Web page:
Recklessly, I grew attached to them.
That summer, everyone in town was eighty,
good looking, and smart. Oh, Sid was slow,
but he turned the women’s heads
when he ambled into the gym,
and Nancy had the bones of a model
and a wicked laugh at her own infirm leg.
Paul thought like a scientist, precise,
complex, a little long-winded
describing his many intricate projects.
All of them had projects; the only thing
they couldn’t do anymore was drive.
I drove, able to pretend
I was the generous youngster I’d been
so good at, offering an arm, opening a door,
pointing to a cracked step. Courtly,
with a bit of a bow
in the generosity of youth,
or even middle age, although
when I caught their eye
in the moment when gratitude and fear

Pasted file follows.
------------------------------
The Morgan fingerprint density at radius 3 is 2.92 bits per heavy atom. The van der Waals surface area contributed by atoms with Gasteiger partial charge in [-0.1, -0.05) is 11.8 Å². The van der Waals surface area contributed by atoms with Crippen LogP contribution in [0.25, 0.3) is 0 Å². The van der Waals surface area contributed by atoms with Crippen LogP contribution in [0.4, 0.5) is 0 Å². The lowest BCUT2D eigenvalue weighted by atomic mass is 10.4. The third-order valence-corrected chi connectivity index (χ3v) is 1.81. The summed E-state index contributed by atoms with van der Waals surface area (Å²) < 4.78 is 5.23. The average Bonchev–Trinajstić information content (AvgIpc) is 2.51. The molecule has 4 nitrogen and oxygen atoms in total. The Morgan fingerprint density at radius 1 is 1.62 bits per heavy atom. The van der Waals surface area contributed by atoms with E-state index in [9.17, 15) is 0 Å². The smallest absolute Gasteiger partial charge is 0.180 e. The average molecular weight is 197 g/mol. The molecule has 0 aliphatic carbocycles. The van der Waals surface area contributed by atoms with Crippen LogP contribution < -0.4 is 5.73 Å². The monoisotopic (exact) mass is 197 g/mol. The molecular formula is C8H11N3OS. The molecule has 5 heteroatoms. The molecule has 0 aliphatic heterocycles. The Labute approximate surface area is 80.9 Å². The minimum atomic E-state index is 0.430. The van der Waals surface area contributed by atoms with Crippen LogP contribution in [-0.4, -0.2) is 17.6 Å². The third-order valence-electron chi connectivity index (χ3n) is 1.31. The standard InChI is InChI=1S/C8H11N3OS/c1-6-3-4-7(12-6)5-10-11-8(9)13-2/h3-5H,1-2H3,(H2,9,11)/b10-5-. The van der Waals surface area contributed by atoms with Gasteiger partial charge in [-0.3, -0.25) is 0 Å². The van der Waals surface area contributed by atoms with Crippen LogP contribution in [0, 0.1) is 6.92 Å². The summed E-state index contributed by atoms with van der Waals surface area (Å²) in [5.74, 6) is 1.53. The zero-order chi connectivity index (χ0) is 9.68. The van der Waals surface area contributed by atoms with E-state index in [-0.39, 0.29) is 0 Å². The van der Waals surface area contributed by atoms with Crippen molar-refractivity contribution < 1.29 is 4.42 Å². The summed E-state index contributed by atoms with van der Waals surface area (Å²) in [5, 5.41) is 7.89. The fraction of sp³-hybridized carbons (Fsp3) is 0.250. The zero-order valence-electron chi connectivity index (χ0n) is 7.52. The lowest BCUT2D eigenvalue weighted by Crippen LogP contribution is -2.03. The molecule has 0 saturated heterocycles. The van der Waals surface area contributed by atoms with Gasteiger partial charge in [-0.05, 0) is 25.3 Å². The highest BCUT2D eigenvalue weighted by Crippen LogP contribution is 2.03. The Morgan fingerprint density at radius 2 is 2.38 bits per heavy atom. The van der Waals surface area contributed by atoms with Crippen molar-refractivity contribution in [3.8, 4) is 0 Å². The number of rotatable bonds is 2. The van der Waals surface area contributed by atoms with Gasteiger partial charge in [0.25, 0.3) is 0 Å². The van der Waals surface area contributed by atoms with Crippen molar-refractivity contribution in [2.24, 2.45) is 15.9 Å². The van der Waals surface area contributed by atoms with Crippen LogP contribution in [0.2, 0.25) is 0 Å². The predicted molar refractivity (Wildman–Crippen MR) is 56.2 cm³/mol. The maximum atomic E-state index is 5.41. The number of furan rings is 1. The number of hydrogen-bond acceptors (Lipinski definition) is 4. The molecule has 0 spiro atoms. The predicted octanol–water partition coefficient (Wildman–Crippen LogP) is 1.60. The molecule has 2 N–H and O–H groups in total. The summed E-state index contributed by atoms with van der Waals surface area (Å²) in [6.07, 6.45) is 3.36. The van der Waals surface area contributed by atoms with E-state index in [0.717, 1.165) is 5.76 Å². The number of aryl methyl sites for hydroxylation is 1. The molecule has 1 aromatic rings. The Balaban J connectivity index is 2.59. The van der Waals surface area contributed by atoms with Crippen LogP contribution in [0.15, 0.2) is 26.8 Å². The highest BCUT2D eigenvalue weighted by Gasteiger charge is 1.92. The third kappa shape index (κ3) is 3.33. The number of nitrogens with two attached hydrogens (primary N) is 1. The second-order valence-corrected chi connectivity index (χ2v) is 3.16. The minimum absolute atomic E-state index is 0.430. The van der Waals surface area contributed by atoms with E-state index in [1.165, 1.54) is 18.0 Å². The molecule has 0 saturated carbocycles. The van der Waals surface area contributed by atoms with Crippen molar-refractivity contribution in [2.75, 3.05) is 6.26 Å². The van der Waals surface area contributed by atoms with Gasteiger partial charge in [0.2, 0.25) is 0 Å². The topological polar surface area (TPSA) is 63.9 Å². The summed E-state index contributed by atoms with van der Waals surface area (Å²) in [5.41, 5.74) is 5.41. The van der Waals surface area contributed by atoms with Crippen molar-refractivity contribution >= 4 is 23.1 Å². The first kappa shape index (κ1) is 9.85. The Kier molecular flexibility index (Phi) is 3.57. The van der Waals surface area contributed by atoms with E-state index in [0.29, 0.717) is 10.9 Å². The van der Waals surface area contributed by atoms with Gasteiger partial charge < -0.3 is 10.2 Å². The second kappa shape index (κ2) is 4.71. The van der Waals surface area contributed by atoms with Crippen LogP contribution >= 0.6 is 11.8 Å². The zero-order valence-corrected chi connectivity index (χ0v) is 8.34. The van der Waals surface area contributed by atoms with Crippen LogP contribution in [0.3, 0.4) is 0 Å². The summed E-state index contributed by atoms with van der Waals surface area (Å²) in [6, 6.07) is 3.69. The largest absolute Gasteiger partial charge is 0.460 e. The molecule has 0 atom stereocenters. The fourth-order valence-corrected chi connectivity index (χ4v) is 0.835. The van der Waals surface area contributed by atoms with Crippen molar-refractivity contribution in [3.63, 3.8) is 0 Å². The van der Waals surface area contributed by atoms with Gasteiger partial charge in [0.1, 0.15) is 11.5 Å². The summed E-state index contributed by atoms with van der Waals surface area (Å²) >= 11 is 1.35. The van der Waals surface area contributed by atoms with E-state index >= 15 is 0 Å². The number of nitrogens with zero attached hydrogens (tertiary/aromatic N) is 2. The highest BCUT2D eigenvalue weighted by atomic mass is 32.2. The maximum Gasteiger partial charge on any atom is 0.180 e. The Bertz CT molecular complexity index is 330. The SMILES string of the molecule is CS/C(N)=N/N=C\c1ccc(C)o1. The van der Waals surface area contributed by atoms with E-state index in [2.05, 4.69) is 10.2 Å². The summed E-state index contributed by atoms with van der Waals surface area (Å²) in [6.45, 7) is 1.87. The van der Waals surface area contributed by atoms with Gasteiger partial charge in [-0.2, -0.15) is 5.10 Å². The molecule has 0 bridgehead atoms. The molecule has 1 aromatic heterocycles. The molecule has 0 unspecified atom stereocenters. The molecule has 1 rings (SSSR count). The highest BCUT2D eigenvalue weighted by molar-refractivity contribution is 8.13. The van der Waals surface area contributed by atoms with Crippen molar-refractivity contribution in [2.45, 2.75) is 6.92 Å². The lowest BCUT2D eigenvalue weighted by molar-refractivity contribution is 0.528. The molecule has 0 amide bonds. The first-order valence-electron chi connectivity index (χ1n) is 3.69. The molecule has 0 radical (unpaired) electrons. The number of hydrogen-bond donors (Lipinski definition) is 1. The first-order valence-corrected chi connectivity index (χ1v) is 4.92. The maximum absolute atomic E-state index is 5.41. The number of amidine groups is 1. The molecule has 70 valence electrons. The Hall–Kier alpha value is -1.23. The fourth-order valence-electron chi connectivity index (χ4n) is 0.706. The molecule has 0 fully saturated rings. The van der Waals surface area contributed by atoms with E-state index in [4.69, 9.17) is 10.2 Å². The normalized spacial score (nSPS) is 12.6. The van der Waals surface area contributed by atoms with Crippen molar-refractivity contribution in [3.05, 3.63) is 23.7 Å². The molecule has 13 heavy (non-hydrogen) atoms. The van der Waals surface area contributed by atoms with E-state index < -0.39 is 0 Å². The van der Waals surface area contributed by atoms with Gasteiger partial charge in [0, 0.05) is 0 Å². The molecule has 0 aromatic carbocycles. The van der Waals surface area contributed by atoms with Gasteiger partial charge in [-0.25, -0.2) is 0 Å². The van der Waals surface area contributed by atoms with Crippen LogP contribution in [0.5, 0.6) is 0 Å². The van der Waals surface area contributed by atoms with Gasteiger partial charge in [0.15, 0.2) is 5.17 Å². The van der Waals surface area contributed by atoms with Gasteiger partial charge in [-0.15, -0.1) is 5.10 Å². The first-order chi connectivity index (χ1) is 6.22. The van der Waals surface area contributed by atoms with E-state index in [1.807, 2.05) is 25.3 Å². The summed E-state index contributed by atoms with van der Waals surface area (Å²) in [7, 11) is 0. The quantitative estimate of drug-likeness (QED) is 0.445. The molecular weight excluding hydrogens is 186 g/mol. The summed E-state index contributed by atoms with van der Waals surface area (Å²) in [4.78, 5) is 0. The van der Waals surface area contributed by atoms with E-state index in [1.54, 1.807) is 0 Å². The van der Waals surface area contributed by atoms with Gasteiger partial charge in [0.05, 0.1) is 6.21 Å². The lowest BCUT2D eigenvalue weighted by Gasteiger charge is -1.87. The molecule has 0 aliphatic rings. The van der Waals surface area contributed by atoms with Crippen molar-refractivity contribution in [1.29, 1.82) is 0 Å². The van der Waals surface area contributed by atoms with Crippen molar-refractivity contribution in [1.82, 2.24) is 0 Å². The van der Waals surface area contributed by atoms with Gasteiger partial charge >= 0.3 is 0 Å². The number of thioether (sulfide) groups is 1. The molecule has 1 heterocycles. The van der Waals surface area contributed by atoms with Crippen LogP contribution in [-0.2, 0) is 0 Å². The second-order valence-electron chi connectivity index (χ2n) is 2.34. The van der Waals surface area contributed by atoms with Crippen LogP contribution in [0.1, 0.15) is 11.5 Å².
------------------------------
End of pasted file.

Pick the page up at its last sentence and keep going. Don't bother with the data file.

were one, I had to count to ten
(ten? no, fifteen; years!)
not to hate them, hate the town
where old people held sway
as if it would always be their town.
We hung out that summer, me driving
to the terraced restaurants, raising a glass of wine
to their chic martinis, and together watching
the sun slip below the deep violet hills,
then driving home on the dark, familiar roads.
Published in Paterson Literary Review Issue 42, 2014-2015
Honorable Mention, 2013 Allen Ginsburg Poetry Awards
In The Scheme of Things, 2015